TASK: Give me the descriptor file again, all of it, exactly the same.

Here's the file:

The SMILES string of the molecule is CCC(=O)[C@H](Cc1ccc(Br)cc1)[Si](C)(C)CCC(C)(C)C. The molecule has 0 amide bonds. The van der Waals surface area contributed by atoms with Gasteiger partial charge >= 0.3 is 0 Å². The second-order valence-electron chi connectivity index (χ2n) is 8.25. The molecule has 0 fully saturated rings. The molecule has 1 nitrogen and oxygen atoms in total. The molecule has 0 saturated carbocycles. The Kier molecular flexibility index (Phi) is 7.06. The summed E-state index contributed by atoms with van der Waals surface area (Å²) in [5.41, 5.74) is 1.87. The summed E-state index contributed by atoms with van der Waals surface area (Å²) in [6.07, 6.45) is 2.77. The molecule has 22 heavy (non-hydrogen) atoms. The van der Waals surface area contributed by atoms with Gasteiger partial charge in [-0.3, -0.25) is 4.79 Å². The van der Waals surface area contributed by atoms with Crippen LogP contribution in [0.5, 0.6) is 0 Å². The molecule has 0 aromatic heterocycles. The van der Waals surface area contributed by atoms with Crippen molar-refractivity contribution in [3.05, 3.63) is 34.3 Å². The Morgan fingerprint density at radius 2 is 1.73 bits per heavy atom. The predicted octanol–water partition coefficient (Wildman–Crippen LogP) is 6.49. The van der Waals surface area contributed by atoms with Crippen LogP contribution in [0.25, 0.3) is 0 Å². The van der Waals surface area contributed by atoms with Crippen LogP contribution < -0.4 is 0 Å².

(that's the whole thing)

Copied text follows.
The SMILES string of the molecule is CCC(=O)[C@H](Cc1ccc(Br)cc1)[Si](C)(C)CCC(C)(C)C. The molecule has 0 amide bonds. The van der Waals surface area contributed by atoms with Gasteiger partial charge >= 0.3 is 0 Å². The second-order valence-electron chi connectivity index (χ2n) is 8.25. The molecule has 0 fully saturated rings. The molecule has 1 nitrogen and oxygen atoms in total. The molecule has 0 saturated carbocycles. The Kier molecular flexibility index (Phi) is 7.06. The summed E-state index contributed by atoms with van der Waals surface area (Å²) in [5.41, 5.74) is 1.87. The summed E-state index contributed by atoms with van der Waals surface area (Å²) in [6.07, 6.45) is 2.77. The molecule has 22 heavy (non-hydrogen) atoms. The van der Waals surface area contributed by atoms with Gasteiger partial charge in [-0.3, -0.25) is 4.79 Å². The van der Waals surface area contributed by atoms with Crippen LogP contribution in [0.5, 0.6) is 0 Å². The molecule has 0 aromatic heterocycles. The van der Waals surface area contributed by atoms with Crippen molar-refractivity contribution in [3.05, 3.63) is 34.3 Å². The Morgan fingerprint density at radius 2 is 1.73 bits per heavy atom. The predicted octanol–water partition coefficient (Wildman–Crippen LogP) is 6.49. The van der Waals surface area contributed by atoms with Crippen LogP contribution in [0.25, 0.3) is 0 Å². The van der Waals surface area contributed by atoms with Crippen LogP contribution < -0.4 is 0 Å².